Field takes aim at Sony title


POSTED: Thursday, January 14, 2010

The Sony Open in Hawaii offers something for everyone this week.

If you like the established veterans, then Ernie Els, Vijay Singh, Justin Leonard, John Daly, David Toms, Davis Love III, Tom Lehman, Retief Goosen, Corey Pavin and Mark Calcavecchia will fill your dance card.

More interested in the past major winners? There are 16 of them in the field this week, including all four from 2009—Masters champ Angel Cabrera, U.S. Open winner Lucas Glover, British Open champ Stewart Cink and PGA Championship winner Y.E. Yang—the first time that has happened in this PGA Tour event since its inception.

How about those local golfers? There are six of them in the field this week, including Dean Wilson, Parker McLachlin and Tadd Fujikawa, who brought fans out in record numbers last year after his 62 in the third round.

And rookies? Well, there 18 of those wide-eyed wonders wandering around the Waialae Country Club course starting today at 7 a.m., including the latest can't-miss kid in 21 year-old Californian Rickie Fowler. Haven't heard of him yet? You will, and perhaps as early as this week.

This may be his first event as a full-fledged tour member, but he's already played in eight PGA tournaments, including losing in a playoff last year at the Fry' Open in Phoenix to Troy Matteson. Fowler's name prompted 2007 Sony Open champ Paul Goydos to recall his first tournament—the 1993 United Airlines Hawaiian Open—where he shot 80, 75 and went home.

“;My chances of winning that tournament were zero,”; Goydos said. “;They were not measurable.”;

If you like watching your defending champions and reminisce about the old days, there are plenty of those players to go around as well. The only two missing from the scene are 1999 champ Jeff Sluman and 2000 winner Paul Azinger. The remaining eight are here, including defending champ Zach Johnson.

Waialae even welcomed back 1998 Hawaiian Open winner John Huston, whose 28-under 260 forced the change of this course from an easy par 72 to a more difficult par 70, particularly when the tradewinds blow. Pavin even predates Huston. He won back-to-back events here in 1986-87, something the U.S. Ryder Cup captain hopes to draw upon as the tournament progresses.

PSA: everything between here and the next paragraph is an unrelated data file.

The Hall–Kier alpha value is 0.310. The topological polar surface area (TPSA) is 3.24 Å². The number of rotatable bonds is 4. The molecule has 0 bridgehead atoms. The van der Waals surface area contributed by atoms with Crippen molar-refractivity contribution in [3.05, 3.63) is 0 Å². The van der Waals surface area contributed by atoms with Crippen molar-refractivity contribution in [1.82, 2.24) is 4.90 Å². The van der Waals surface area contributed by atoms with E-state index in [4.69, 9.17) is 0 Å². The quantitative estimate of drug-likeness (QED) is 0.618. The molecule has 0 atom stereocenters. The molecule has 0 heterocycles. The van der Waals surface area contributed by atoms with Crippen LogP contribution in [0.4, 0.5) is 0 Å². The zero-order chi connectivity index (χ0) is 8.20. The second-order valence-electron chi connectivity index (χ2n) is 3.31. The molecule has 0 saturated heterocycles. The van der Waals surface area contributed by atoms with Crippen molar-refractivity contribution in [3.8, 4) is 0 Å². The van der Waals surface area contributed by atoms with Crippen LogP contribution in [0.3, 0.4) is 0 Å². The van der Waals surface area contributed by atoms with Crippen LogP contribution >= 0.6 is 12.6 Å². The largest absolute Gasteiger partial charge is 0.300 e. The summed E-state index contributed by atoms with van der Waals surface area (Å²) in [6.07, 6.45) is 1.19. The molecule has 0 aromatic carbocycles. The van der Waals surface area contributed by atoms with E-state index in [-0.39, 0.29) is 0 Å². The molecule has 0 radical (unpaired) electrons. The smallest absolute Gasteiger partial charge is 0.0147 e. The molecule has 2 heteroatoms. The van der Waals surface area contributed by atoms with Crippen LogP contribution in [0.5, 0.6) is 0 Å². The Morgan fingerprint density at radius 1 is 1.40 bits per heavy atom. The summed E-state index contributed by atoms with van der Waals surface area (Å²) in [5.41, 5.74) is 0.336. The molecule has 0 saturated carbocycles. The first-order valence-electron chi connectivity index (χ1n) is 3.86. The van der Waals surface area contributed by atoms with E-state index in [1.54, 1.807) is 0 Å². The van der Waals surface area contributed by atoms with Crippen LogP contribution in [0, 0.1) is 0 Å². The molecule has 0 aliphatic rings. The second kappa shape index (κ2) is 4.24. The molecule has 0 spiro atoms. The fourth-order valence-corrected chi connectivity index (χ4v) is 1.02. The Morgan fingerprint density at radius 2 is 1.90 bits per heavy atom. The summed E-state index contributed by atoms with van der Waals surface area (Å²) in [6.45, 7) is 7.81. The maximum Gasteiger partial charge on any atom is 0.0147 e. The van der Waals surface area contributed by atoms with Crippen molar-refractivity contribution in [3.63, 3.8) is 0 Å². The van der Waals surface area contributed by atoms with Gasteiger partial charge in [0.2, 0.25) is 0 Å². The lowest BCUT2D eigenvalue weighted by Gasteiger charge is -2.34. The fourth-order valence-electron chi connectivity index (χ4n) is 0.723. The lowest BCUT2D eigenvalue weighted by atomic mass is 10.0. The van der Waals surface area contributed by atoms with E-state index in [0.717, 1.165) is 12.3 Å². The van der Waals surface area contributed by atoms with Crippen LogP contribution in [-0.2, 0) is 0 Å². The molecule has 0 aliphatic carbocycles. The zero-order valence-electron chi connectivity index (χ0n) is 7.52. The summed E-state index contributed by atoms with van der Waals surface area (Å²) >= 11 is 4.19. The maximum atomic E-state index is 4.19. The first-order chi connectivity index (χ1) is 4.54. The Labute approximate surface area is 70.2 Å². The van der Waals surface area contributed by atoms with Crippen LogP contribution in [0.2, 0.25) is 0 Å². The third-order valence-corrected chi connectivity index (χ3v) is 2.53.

Steve Stricker is the lone representative among the top-10 golfers in the world. He is currently No. 3 with a bullet and has as good a chance as anyone in this 144-man field. Granted, he finished in a disappointing tie for 23rd in his 2009 tour of the tight course, but Stricker does have a pair of ties for fourth in his five previous appearances.

That's not quite as stout as Els' history here. Throw out the tie for 39th here last year and in five previous appearances, the South African with three major titles to his credit placed second in 2005, first in 2004, first in 2003, fourth in 2001 and fifth in 2000. Now, that's a track record.

“;It's a great place and it's got a nice golf course,”; Els said of Hawaii. “;I've done well in the past. I'm happy just to be here. I've had a lot of top-five's here. I've won twice. Here, you've got to play a bit of golf. You've got to place the ball and check where the wind is coming from.”;

A purse of $5.5 million is up for grabs with the winner taking home a cool $990,000. The top 70 and ties will play on to the weekend. It helps if you teed it up at the winners-only event on Maui the previous week. Eight of the past 11 winners at Waialae were on the Plantation Course the week before.